In a bold move that will be taken by many as a refudiation of the message of limited government voters in the midterm elections sent to Washington, The Federal Communications Commission (FCC) on Tuesday, by a 3-2 vote, adopted rules of “net neutrality” to regulate the Internet despite there being considerable doubt whether it had the legal or statutory authority to do so.
FCC Chairman Julius Genachowski said “it is essential” for a “strengthened FCC” to fulfill its historic role as “a cop on the beat” to ensure and preserve “basic Internet values.”
Republican Commissioner Robert McDowell, who, along with Republican Commissioner Meredith Attwell Baker, voted against net neutrality, said the FCC was now not a cop on a beat but rather a “regulatory vigilante.”
The net neutrality rules, slated to take effect in 2011, essentially prevent companies that own the broadband infrastructure from interfering with applications and programs — such as Netflix movie streams or programs that allow people to make phone calls from their computers — even if certain users disproportionately hog and clog the broadband networks and bandwidth. The rules give much more latitude and flexibility to companies in dealing with wireless devices such as Blackberries and smart-phones such as the iPhone and Android.
The passage of the net neutrality rules united Republican lawmakers in opposition to it — even Sens. Mitch McConnell (R-Ky.) and Jim DeMint (R-S.C.), both of whom have made headlines in the past for being a thorn in the other’s side.
“The Obama administration, which has already nationalized health care, the auto industry, insurance companies, banks and student loans, now wants to brazenly control how Americans use the Internet by establishing federal regulations on its usage. This would harm investment, stifle innovation and lead to job losses,” McConnell said.
“They’ll wonder, as many already do, if this is a Trojan Horse for further meddling by the government. Fortunately, we’ll have an opportunity in the new Congress to push back against new rules and regulations,” McConnell added.
DeMint released a statement indicating he would immediately push back against the net neutrality rules during the next Congress.
“To keep the Internet economy thriving, this decision must be reversed. Regulatory reform will be a top priority for Republicans in the next Congress, and I intend to prevent the FCC or any government agency from unilaterally burdening our recovering economy with baseless regulation,” DeMint said, nothing that he would work with senators on legislation to limit the FCC’s rule-making power.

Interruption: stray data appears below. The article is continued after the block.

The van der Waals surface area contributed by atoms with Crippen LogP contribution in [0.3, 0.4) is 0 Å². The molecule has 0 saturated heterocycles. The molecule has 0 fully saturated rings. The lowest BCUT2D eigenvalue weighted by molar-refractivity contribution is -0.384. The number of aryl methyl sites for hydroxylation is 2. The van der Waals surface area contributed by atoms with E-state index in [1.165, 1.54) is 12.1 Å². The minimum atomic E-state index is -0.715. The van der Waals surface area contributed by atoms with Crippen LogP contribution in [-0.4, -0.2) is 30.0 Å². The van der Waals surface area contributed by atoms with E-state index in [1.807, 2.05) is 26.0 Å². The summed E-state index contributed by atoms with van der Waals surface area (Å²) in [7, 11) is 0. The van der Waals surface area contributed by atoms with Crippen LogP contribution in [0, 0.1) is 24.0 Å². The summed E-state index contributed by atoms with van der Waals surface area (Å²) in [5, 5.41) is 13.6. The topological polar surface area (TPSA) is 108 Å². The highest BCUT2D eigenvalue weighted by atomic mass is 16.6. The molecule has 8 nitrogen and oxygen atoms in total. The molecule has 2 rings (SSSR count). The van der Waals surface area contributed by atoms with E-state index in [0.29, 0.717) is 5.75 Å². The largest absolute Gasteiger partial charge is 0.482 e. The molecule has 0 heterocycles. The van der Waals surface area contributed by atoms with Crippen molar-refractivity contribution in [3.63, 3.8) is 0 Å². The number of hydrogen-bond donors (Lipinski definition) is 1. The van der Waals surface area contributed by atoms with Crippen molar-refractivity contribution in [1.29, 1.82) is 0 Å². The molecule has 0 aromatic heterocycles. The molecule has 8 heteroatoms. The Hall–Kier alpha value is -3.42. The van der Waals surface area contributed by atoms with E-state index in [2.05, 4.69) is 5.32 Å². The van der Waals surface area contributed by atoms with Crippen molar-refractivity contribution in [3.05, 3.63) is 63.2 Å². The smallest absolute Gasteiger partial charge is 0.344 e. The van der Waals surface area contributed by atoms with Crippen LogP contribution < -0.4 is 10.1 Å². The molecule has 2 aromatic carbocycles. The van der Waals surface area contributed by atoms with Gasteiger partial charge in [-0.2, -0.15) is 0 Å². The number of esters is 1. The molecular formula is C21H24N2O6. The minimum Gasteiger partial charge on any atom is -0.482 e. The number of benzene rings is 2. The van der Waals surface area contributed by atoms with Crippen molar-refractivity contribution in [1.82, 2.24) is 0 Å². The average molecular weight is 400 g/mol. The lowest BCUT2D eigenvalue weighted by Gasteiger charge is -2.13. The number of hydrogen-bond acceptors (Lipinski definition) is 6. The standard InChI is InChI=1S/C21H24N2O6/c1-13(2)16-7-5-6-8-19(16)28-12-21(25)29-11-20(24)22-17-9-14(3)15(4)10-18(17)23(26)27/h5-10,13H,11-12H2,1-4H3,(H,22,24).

“Chairman Julius Genachowski promised his decisions would be ‘data-driven’, but this unwarranted government intervention in an already open and thriving Internet market proves that, on his watch, FCC really stands for Fabricating a Crisis Commission.” DeMint said.
And while Sen. Kay Bailey Hutchinson (R-Tex.) has threatened to strip away funding from parts of the FCC, Rep. Marsha Blackburn (R-Tenn.) said the first bill she would introduce in the next congressional session would be legislation to roll back the FCC-adopted net neutrality rules.
During the hearing, Republican Commissioner McDowell noted that “what is past is prologue . . . in 2008, the FCC tried to reach beyond its legal authority and it was slapped back by the court.”
McDowell was referring to a ruling by the D.C. Court of Appeals this year that unanimously struck down the FCC’s attempts to prevent Internet providers such as Comcast from discriminating against some forms of content.
Further, it is not clear if Congress has even given the FCC the statutory authority for such sweeping regulation, as even Democrats, when they controlled Congress, balked at giving the FCC such broad regulatory power. In addition, the rules, particularly a vague provision that calls for the “reasonable management” of networks, will, in McDowell’s words, clog up the courts and increase billable hours for lawyers as “litigation will supplant innovation.”
“The FCC is not Congress. We cannot make laws. Legislation is the sole dominion of directly elected representatives,” McDowell said.
In another sign that the FCC was trying to sneak these rules across the finish line, Commissioner Baker noted that she did not receive the copy of today’s Order until 11:30 p.m. on Monday, and that the revisions contained “significant changes” from the previous proposal that were nearly impossible to review in less than 12 hours.
“Mr. Chairman, you’ve set a high bar [when it comes to transparency] and you’ve lived up to it, but not here.” Baker said at the hearing.
As Republicans gear up to repeal ObamaCare during the next Congress, it now seems they may have their hands full trying to roll back the net neutrality rules.
McDowell noted that it was fitting that net neutrality passed on the day of the winter solstice, the darkest day of the year.
“The winter solstice marks one of the darkest moments for the FCC.” McDowell said.